,‫וַ יְ נַ ְשּׂ ֵאהוּ; וַ יָּ ֶשׂם‬--‫ה ְמּ ָד ָתא ָה ֲאגָ גִ י‬-‫ן‬ ַ ‫ה ָמן ֶבּ‬-‫ת‬ ָ ‫ גִּ ַדּל ַה ֶמּלֶ ְך ֲא ַח ְשׁוֵ רוֹשׁ ֶא‬,‫ א ַא ַחר ַה ְדּ ָב ִרים ָה ֵאלֶּ ה‬:‫אסתר פרק ג‬ -‫וּמ ְשׁ ַתּ ֲחוִ ים לְ ָה ָמן‬ ִ ‫ כּ ְֹר ִﬠים‬,‫בּ ַשׁﬠַ ר ַה ֶמּלֶ ְך‬-‫ר‬ ְ ‫ﬠ ְב ֵדי ַה ֶמּלֶ ְך ֲא ֶשׁ‬-‫ל‬ ַ ָ‫ ב וְ כ‬.‫ה ָשּׂ ִרים ֲא ֶשׁר ִאתּוֹ‬-‫ל‬ ַ ָ‫ כּ‬,‫ ֵמ ַﬠל‬,‫כִּ ְסאוֹ‬-‫ֶאת‬ --‫בּ ַשׁﬠַ ר ַה ֶמּלֶ ְך‬-‫ר‬ ְ ‫ ֲא ֶשׁ‬,‫ֹאמרוּ ַﬠ ְב ֵדי ַה ֶמּלֶ ְך‬ ְ ‫ ג וַ יּ‬.‫ וְ ל ֹא יִ ְשׁ ַתּ ֲחוֶ ה‬,‫ל ֹא יִ כְ ַרע‬--‫וּמ ְר ֳדּכַ י‬ ָ ;‫לוֹ ַה ֶמּלֶ ְך‬-‫ צִ וָּ ה‬,‫כֵ ן‬-‫כִּ י‬;‫ ֲאלֵ ֶיהם‬,‫ וְ ל ֹא ָשׁ ַמע‬,‫ באמרם )כְּ ָא ְמ ָרם( ֵאלָ יו יוֹם וָ יוֹם‬,‫ ד וַ יְ ִהי‬.‫ ֵאת ִמצְ וַ ת ַה ֶמּלֶ ְך‬,‫עוֹבר‬ ֵ ‫דּוּﬠ ַא ָתּה‬ ַ ‫ ַמ‬:‫לְ ָמ ְר ֳדּכָ י‬ .‫הוּדי‬ ִ ְ‫הוּא י‬-‫ ֲא ֶשׁר‬,‫הגִּ יד לָ ֶהם‬-‫י‬ ִ ִ‫כּ‬--‫ לִ ְראוֹת ֲהיַ ַﬠ ְמדוּ ִדּ ְב ֵרי ָמ ְר ֳדּכַ י‬,‫וַ יַּ גִּ ידוּ לְ ָה ָמן‬

To Bow or Not To Bow: That Tis’ the Question ‫וּמ ְשׁ ַתּ ֲחוִ ים לְ ָה ָמן כִּ י־כֵ ן צִ וָּ ה־לוֹ ַה ֶמּלֶ ְך‬ ֽ ִ ‫ר־בּ ַשׁﬠַ ר ַה ֶמּלֶ ְך כּ ְֹרﬠִ ים‬ ְ ‫וְ כָ ל־ﬠַ ְב ֵד י ַה ֶמּלֶ ְך ֲא ֶשׁ‬ ‫וּמ ְר ֳדּכַ י ל ֹא יִ כְ ַרע וְ ל ֹא ִ ֽי ְשׁ ַתּ ֲחוֶ ֽה׃‬ ָ All the king’s courtiers in the palace gate knelt and bowed low to Haman, for such was the king’s order concerning him; but Mordechai would not kneel or bow low. (Sefaria Esther.3.2) Why wouldn’t Mordechai bow down to Hamman, like the king ordered everyone to do? Why was Mordechai being so stubborn? There are two very intriguing answers to this question. The midrash explains that the reason Mordechai refused to bow down to Hamman was because Haman wore an idol under his clothes. Hamman thought that everyone, including Mordechai would bow down to him when he passed by, because the king commanded everyone to do as such and out of spite, Hamman wanted Mordechai to bow down to an idol. If Hamman wore an idol under his clothes and Mordechai bows down to him, indirectly Mordechai would have also bowed down to the idol. Mordechai saw Hamman’s plan, and therefore, refused to bow down to Hamman when he passed by. Rashi explains slightly differently, that Mordechai refused to bow down to Hamman because Haman became an idol himself. Rashi believed that just like Pharaoh, Hamman treated himself like an idol. Hamman made the people bow down to him and practically worship him. If Hamman really did become an idol-like figure, bowing down to him would be considered Avodah Zarah, hence Mordechai refused to bow down to him.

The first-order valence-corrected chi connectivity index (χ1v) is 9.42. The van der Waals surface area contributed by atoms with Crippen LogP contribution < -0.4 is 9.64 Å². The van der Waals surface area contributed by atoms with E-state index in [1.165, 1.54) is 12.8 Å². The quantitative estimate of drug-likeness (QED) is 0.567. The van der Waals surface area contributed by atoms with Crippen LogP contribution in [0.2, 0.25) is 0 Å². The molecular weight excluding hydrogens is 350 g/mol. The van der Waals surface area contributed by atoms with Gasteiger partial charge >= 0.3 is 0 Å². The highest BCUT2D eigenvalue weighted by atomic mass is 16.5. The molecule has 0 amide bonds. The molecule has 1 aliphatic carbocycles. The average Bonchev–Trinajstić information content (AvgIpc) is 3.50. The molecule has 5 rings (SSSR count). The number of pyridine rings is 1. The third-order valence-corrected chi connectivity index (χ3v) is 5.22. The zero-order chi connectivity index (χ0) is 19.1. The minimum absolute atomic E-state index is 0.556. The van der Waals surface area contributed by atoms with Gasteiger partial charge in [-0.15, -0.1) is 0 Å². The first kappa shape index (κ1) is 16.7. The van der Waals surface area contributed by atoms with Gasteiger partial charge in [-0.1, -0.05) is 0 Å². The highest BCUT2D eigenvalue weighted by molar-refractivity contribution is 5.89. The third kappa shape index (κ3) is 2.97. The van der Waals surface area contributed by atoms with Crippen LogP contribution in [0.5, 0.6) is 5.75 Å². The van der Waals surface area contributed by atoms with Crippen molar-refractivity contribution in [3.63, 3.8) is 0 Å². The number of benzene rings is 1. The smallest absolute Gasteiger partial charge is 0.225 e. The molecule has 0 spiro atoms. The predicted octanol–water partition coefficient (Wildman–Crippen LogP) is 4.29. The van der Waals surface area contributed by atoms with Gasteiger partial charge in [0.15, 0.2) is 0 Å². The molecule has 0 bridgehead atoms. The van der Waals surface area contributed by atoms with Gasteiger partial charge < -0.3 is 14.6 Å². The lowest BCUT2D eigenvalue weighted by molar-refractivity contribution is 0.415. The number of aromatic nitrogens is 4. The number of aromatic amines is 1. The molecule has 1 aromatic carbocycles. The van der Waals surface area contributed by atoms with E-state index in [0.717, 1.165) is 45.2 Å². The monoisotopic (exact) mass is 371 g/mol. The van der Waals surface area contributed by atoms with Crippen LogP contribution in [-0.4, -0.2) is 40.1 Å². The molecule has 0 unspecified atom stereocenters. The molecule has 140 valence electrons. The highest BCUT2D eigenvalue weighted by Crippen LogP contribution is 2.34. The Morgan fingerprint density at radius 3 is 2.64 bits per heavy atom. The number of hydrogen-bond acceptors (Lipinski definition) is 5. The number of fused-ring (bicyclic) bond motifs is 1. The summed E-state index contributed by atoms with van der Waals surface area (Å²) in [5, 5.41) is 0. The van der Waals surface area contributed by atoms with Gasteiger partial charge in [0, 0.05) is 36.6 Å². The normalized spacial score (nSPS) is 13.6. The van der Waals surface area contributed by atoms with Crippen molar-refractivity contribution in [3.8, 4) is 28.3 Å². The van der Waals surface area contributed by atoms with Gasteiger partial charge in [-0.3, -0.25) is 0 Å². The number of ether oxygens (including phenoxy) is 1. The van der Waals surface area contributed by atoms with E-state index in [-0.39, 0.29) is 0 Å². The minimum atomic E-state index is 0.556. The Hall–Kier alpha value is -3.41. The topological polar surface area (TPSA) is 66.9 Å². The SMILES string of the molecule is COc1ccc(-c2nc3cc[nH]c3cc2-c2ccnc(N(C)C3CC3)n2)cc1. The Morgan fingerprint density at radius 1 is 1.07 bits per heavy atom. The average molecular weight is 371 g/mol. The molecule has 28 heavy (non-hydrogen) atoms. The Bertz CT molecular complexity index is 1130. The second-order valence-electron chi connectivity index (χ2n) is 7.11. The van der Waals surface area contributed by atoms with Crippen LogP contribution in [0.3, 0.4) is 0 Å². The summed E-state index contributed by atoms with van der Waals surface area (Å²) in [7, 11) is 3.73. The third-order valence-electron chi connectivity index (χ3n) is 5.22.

Why do you think that Haman didn’t realize that Mordechai was refusing to bow to him until he was told by the people?